Arroyo Grande Councilwoman Barbara Harmon says she won’t seek re-election

Arroyo Grande City Council member Barbara Harmon is not planning to seek re-election in November 2018.
Arroyo Grande City Council member Barbara Harmon is not planning to seek re-election in November 2018.

Arroyo Grande City Councilwoman Barbara Harmon says she will not seek a second term in office in November.

Harmon, who joined the Arroyo Grande City Council in 2014, said she has decided to not run for re-election when her term expires later this year.

In an email to The Tribune, Harmon said she feels she is unable to commit to another four-year term.

“I never intended to be a career politician,” she said, noting no specific issues prompted her decision.

Harmon, a retired probation officer and supervisor for the Santa Barbara County Probation Department, has lived in Arroyo Grande since 1986.

When she joined the council, Harmon’s goals were to promote local businesses and head-of-household jobs, protect the city’s historical culture and question regulations and ordinances that create new fees, assessments or raise taxes, according to previous Tribune reports.

During her time on the council, she said her major achievement was that her decisions were “always based on what is (was) best for the city and region as a whole and not driven by a political agenda.”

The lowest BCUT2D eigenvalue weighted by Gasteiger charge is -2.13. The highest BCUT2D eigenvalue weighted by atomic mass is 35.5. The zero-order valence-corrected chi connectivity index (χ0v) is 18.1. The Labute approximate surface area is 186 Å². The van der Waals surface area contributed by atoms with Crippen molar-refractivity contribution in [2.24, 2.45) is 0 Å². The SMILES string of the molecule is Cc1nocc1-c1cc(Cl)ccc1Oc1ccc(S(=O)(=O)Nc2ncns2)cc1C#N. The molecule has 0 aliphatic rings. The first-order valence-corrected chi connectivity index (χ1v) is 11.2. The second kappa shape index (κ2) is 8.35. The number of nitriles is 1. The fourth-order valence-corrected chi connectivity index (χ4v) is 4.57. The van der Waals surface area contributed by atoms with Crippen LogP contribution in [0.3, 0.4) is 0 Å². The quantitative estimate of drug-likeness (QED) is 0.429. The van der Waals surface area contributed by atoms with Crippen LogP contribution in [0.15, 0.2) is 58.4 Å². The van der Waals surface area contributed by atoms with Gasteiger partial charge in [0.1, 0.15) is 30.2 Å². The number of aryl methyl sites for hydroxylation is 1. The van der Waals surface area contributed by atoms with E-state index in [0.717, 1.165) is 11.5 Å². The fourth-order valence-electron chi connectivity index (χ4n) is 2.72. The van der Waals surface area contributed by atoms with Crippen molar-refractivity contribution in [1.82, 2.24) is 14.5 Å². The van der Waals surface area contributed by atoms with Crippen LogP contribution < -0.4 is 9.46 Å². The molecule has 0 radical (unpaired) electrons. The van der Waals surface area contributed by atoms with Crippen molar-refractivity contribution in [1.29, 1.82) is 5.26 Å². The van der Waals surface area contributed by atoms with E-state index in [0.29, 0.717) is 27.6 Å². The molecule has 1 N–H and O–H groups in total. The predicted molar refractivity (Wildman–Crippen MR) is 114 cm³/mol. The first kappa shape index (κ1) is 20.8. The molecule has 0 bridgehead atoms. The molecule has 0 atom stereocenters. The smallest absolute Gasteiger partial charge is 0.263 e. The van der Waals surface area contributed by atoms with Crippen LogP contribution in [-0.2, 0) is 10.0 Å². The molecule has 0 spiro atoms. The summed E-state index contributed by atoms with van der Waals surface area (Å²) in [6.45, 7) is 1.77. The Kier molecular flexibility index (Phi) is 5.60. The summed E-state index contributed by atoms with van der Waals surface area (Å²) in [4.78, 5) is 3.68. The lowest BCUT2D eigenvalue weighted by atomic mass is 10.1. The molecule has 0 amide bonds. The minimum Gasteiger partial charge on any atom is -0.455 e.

Some of the specific achievements she cited were approving projects that she said better the community — such as the Courtland and Grand mixed-use project, the East Cherry Avenue residential and Japanese Welfare Association project and a new medical building affiliated with Arroyo Grande Community Hospital. She was also involved in efforts to preserve Camp Arroyo Grande.

Harmon is equally proud of her time as a board member for the Five Cities Fire Authority.

Going forward, Harmon said she plans to “remain actively involved in our community” and “looks forward to future opportunities to do so.”

Harmon’s seat is one of two seats up for election in November. Longtime Councilman Tim Brown’s term will also expire in 2018, but he has yet to confirm if he plans to run again.

Three people have so far announced plans to run for City Council: planning commissioners Terry Fowler-Payne and John Mack and retired San Luis Obispo police officer Ketih Storton. Mayor Jim Hill and Councilwoman Caren Ray have announced they will run for mayor.

Kaytlyn Leslie: 805-781-7928; @kaytyleslie
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